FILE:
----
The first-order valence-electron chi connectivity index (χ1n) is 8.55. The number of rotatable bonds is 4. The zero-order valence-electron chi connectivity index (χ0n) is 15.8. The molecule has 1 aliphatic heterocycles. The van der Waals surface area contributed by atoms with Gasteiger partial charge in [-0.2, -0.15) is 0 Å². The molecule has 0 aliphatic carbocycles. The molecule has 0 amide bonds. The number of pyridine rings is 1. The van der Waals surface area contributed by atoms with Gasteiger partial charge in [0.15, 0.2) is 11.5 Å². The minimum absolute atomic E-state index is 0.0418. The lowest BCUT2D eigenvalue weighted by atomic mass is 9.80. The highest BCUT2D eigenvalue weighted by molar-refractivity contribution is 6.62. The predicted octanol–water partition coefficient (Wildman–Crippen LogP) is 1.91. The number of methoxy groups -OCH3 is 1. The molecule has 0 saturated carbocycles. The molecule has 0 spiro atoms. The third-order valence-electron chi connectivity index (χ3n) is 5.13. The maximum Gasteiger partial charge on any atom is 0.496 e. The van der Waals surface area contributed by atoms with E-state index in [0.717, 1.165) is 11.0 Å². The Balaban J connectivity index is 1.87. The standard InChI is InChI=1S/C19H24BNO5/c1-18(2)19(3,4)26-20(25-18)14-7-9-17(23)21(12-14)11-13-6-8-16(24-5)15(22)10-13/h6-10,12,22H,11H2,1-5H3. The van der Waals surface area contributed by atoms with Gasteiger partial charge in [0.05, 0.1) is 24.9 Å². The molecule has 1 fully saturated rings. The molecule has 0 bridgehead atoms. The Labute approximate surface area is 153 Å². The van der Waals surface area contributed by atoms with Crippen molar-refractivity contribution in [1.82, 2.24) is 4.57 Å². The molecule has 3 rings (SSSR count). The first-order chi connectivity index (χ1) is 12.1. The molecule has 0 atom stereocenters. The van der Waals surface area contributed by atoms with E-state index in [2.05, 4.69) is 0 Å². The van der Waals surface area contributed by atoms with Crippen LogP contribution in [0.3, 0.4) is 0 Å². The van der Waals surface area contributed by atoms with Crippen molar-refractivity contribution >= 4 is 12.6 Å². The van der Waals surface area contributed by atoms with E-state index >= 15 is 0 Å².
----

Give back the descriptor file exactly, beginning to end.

The first-order valence-electron chi connectivity index (χ1n) is 8.55. The number of rotatable bonds is 4. The zero-order valence-electron chi connectivity index (χ0n) is 15.8. The molecule has 1 aliphatic heterocycles. The van der Waals surface area contributed by atoms with Gasteiger partial charge in [-0.2, -0.15) is 0 Å². The molecule has 0 aliphatic carbocycles. The molecule has 0 amide bonds. The number of pyridine rings is 1. The van der Waals surface area contributed by atoms with Gasteiger partial charge in [0.15, 0.2) is 11.5 Å². The minimum absolute atomic E-state index is 0.0418. The lowest BCUT2D eigenvalue weighted by atomic mass is 9.80. The highest BCUT2D eigenvalue weighted by molar-refractivity contribution is 6.62. The predicted octanol–water partition coefficient (Wildman–Crippen LogP) is 1.91. The number of methoxy groups -OCH3 is 1. The molecule has 0 saturated carbocycles. The molecule has 0 spiro atoms. The third-order valence-electron chi connectivity index (χ3n) is 5.13. The maximum Gasteiger partial charge on any atom is 0.496 e. The van der Waals surface area contributed by atoms with E-state index in [0.717, 1.165) is 11.0 Å². The Balaban J connectivity index is 1.87. The standard InChI is InChI=1S/C19H24BNO5/c1-18(2)19(3,4)26-20(25-18)14-7-9-17(23)21(12-14)11-13-6-8-16(24-5)15(22)10-13/h6-10,12,22H,11H2,1-5H3. The van der Waals surface area contributed by atoms with Gasteiger partial charge in [0.05, 0.1) is 24.9 Å². The molecule has 1 fully saturated rings. The molecule has 0 bridgehead atoms. The Labute approximate surface area is 153 Å². The van der Waals surface area contributed by atoms with Crippen molar-refractivity contribution in [1.82, 2.24) is 4.57 Å². The molecule has 3 rings (SSSR count). The first-order chi connectivity index (χ1) is 12.1. The molecule has 0 atom stereocenters. The van der Waals surface area contributed by atoms with E-state index in [2.05, 4.69) is 0 Å². The van der Waals surface area contributed by atoms with Crippen LogP contribution in [0.3, 0.4) is 0 Å². The van der Waals surface area contributed by atoms with Crippen molar-refractivity contribution >= 4 is 12.6 Å². The van der Waals surface area contributed by atoms with E-state index >= 15 is 0 Å².